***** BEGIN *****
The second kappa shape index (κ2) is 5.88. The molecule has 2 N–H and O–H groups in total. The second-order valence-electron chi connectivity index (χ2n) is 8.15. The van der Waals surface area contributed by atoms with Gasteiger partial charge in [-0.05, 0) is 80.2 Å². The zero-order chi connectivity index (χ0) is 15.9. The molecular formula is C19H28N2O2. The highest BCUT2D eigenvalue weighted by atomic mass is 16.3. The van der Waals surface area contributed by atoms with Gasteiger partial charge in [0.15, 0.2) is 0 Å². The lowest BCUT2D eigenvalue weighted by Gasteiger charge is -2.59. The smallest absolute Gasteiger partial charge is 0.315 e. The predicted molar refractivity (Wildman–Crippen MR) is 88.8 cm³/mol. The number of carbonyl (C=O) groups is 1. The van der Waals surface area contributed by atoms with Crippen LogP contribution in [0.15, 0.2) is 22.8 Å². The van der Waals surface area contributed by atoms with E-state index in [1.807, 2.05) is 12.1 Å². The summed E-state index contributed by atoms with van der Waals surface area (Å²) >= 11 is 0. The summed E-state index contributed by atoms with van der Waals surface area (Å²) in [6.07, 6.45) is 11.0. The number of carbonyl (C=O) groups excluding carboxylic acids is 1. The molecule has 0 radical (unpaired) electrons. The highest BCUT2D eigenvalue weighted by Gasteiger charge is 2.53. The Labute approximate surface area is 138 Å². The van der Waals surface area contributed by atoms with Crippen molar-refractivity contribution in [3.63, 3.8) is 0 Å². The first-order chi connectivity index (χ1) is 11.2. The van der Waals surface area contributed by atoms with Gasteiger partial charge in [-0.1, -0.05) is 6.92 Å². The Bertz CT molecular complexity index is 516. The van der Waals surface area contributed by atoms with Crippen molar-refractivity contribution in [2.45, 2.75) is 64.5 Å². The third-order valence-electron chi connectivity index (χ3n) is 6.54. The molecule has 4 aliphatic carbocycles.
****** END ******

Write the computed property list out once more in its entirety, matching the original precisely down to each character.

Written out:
The second kappa shape index (κ2) is 5.88. The molecule has 2 N–H and O–H groups in total. The second-order valence-electron chi connectivity index (χ2n) is 8.15. The van der Waals surface area contributed by atoms with Gasteiger partial charge in [-0.05, 0) is 80.2 Å². The zero-order chi connectivity index (χ0) is 15.9. The molecular formula is C19H28N2O2. The highest BCUT2D eigenvalue weighted by atomic mass is 16.3. The van der Waals surface area contributed by atoms with Gasteiger partial charge in [0.15, 0.2) is 0 Å². The lowest BCUT2D eigenvalue weighted by Gasteiger charge is -2.59. The smallest absolute Gasteiger partial charge is 0.315 e. The predicted molar refractivity (Wildman–Crippen MR) is 88.8 cm³/mol. The number of carbonyl (C=O) groups is 1. The van der Waals surface area contributed by atoms with Crippen LogP contribution in [0.15, 0.2) is 22.8 Å². The van der Waals surface area contributed by atoms with E-state index in [1.807, 2.05) is 12.1 Å². The summed E-state index contributed by atoms with van der Waals surface area (Å²) >= 11 is 0. The summed E-state index contributed by atoms with van der Waals surface area (Å²) in [6.07, 6.45) is 11.0. The number of carbonyl (C=O) groups excluding carboxylic acids is 1. The molecule has 0 radical (unpaired) electrons. The highest BCUT2D eigenvalue weighted by Gasteiger charge is 2.53. The Labute approximate surface area is 138 Å². The van der Waals surface area contributed by atoms with Crippen molar-refractivity contribution in [3.63, 3.8) is 0 Å². The first-order chi connectivity index (χ1) is 11.2. The van der Waals surface area contributed by atoms with Gasteiger partial charge in [-0.1, -0.05) is 6.92 Å². The Bertz CT molecular complexity index is 516. The van der Waals surface area contributed by atoms with Crippen molar-refractivity contribution in [2.45, 2.75) is 64.5 Å². The third-order valence-electron chi connectivity index (χ3n) is 6.54. The molecule has 4 aliphatic carbocycles.